nerc.ac.uk

Existing environmental management approaches relevant to deep-sea mining

Jones, Daniel O.B.; Durden, Jennifer M.; Murphy, Kevin; Gjerde, Kristina M.; Gebicka, Aleksandra; Colaço, Ana; Morato, Telmo; Cuvelier, Daphne; Billett, David S.M.. 2019 Existing environmental management approaches relevant to deep-sea mining. Marine Policy, 103. 172-181. https://doi.org/10.1016/j.marpol.2019.01.006

Before downloading, please read NORA policies.
[img] Text
MIDAS D8_2 paper accepted (002).pdf
Restricted to NORA staff only until 20 February 2021.
Available under License Creative Commons Attribution 4.0.

Download (924kB)

Abstract/Summary

Deep-sea mining (DSM) may become a significant stressor on the marine environment. The DSM industry should demonstrate transparently its commitment to preventing serious harm to the environment by complying with legal requirements, using environmental good practice, and minimizing environmental impacts. Here existing environmental management approaches relevant to DSM that can be used to improve performance are identified and detailed. DSM is still predominantly in the planning stage and will face some unique challenges but there is considerable environmental management experience in existing related industries. International good practice has been suggested for DSM by bodies such as the Pacific Community and the International Marine Minerals Society. The inherent uncertainty in DSM presents challenges, but it can be addressed by collection of environmental information, area-based/spatial management, the precautionary approach and adaptive management. Tools exist for regional and strategic management, which have already begun to be introduced by the International Seabed Authority, for example in the Clarion-Clipperton Zone. Project specific environmental management, through environmental impact assessment, baseline assessment, monitoring, mitigation and environmental management planning, will be critical to identify and reduce potential impacts. In addition, extractive companies’ internal management may be optimised to improve performance by emphasising sustainability at a high level in the company, improving transparency and reporting and introducing environmental management systems. The DSM industry and its regulators have the potential to select and optimize recognised and documented effective practices and adapt them, greatly improving the environmental performance of this new industry.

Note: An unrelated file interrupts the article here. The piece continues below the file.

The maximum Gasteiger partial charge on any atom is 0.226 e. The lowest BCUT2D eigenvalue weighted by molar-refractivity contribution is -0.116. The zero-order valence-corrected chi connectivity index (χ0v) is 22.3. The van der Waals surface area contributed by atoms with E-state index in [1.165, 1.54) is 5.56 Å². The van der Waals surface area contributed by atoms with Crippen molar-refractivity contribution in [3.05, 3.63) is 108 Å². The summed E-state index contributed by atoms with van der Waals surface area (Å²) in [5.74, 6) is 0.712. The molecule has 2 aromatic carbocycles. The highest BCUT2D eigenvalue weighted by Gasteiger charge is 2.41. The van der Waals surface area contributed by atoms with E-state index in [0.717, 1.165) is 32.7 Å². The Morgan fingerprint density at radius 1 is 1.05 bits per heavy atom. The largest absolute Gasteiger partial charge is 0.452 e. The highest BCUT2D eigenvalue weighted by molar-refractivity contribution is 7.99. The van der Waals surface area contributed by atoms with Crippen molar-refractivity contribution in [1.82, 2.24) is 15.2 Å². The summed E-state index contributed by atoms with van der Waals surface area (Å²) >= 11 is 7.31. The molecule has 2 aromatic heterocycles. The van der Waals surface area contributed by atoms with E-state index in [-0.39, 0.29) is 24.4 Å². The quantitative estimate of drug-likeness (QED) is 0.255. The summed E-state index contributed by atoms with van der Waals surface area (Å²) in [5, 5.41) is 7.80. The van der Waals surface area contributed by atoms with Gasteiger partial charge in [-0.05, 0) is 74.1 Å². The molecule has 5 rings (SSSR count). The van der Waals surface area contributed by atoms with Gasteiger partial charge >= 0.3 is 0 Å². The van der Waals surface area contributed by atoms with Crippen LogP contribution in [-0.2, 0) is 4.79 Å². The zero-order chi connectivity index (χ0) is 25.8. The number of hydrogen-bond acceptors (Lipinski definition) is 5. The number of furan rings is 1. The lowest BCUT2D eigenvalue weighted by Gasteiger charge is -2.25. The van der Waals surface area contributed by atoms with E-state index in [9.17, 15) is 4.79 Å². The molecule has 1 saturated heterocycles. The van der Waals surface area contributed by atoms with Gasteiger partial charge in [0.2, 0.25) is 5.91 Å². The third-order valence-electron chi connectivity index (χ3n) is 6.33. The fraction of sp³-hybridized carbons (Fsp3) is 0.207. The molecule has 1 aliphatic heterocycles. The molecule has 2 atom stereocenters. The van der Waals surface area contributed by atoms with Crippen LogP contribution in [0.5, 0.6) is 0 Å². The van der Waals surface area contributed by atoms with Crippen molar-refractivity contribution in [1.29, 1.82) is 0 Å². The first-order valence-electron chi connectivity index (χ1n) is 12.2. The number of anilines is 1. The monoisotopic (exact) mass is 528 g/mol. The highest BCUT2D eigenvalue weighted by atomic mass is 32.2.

Item Type: Publication - Article
Digital Object Identifier (DOI): https://doi.org/10.1016/j.marpol.2019.01.006
ISSN: 0308597X
Date made live: 18 Mar 2019 14:39 +0 (UTC)
URI: http://nora.nerc.ac.uk/id/eprint/522579

Actions (login required)

View Item View Item

Document Downloads

Downloads for past 30 days

Downloads per month over past year

More statistics for this item...